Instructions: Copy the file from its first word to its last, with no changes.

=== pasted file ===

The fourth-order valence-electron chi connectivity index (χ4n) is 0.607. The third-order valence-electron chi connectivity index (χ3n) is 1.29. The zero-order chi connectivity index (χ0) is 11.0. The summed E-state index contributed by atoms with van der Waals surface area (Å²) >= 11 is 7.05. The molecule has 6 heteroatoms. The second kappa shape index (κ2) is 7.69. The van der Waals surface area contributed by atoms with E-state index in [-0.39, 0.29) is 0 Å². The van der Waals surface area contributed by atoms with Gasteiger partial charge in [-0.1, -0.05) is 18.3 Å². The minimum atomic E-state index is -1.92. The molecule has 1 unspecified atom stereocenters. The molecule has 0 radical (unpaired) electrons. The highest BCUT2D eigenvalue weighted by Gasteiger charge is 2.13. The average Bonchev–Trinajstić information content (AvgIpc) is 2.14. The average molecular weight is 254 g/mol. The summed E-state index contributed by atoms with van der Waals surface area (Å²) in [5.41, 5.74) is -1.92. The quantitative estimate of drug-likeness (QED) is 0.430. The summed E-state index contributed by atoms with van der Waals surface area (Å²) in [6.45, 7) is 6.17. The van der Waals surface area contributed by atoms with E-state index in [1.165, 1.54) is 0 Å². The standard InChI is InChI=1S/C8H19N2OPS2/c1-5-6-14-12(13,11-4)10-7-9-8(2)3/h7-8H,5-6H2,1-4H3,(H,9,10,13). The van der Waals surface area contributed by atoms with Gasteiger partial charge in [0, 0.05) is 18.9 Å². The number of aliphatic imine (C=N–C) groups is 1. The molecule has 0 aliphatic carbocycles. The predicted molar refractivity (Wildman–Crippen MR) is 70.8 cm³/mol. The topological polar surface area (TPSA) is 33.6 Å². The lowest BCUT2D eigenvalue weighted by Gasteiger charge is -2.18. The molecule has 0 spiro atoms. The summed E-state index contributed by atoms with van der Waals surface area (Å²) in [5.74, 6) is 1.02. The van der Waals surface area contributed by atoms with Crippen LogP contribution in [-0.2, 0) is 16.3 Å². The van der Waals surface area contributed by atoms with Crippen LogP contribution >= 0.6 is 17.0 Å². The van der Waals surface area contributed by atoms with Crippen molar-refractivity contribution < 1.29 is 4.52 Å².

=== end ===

The fourth-order valence-electron chi connectivity index (χ4n) is 0.607. The third-order valence-electron chi connectivity index (χ3n) is 1.29. The zero-order chi connectivity index (χ0) is 11.0. The summed E-state index contributed by atoms with van der Waals surface area (Å²) >= 11 is 7.05. The molecule has 6 heteroatoms. The second kappa shape index (κ2) is 7.69. The van der Waals surface area contributed by atoms with E-state index in [-0.39, 0.29) is 0 Å². The van der Waals surface area contributed by atoms with Gasteiger partial charge in [-0.1, -0.05) is 18.3 Å². The minimum atomic E-state index is -1.92. The molecule has 1 unspecified atom stereocenters. The molecule has 0 radical (unpaired) electrons. The highest BCUT2D eigenvalue weighted by Gasteiger charge is 2.13. The average Bonchev–Trinajstić information content (AvgIpc) is 2.14. The average molecular weight is 254 g/mol. The summed E-state index contributed by atoms with van der Waals surface area (Å²) in [5.41, 5.74) is -1.92. The quantitative estimate of drug-likeness (QED) is 0.430. The summed E-state index contributed by atoms with van der Waals surface area (Å²) in [6.45, 7) is 6.17. The van der Waals surface area contributed by atoms with E-state index in [1.165, 1.54) is 0 Å². The standard InChI is InChI=1S/C8H19N2OPS2/c1-5-6-14-12(13,11-4)10-7-9-8(2)3/h7-8H,5-6H2,1-4H3,(H,9,10,13). The van der Waals surface area contributed by atoms with Gasteiger partial charge in [0, 0.05) is 18.9 Å². The number of aliphatic imine (C=N–C) groups is 1. The molecule has 0 aliphatic carbocycles. The predicted molar refractivity (Wildman–Crippen MR) is 70.8 cm³/mol. The topological polar surface area (TPSA) is 33.6 Å². The lowest BCUT2D eigenvalue weighted by Gasteiger charge is -2.18. The molecule has 0 spiro atoms. The summed E-state index contributed by atoms with van der Waals surface area (Å²) in [5.74, 6) is 1.02. The van der Waals surface area contributed by atoms with Crippen LogP contribution in [-0.2, 0) is 16.3 Å². The van der Waals surface area contributed by atoms with Crippen LogP contribution >= 0.6 is 17.0 Å². The van der Waals surface area contributed by atoms with Crippen molar-refractivity contribution < 1.29 is 4.52 Å².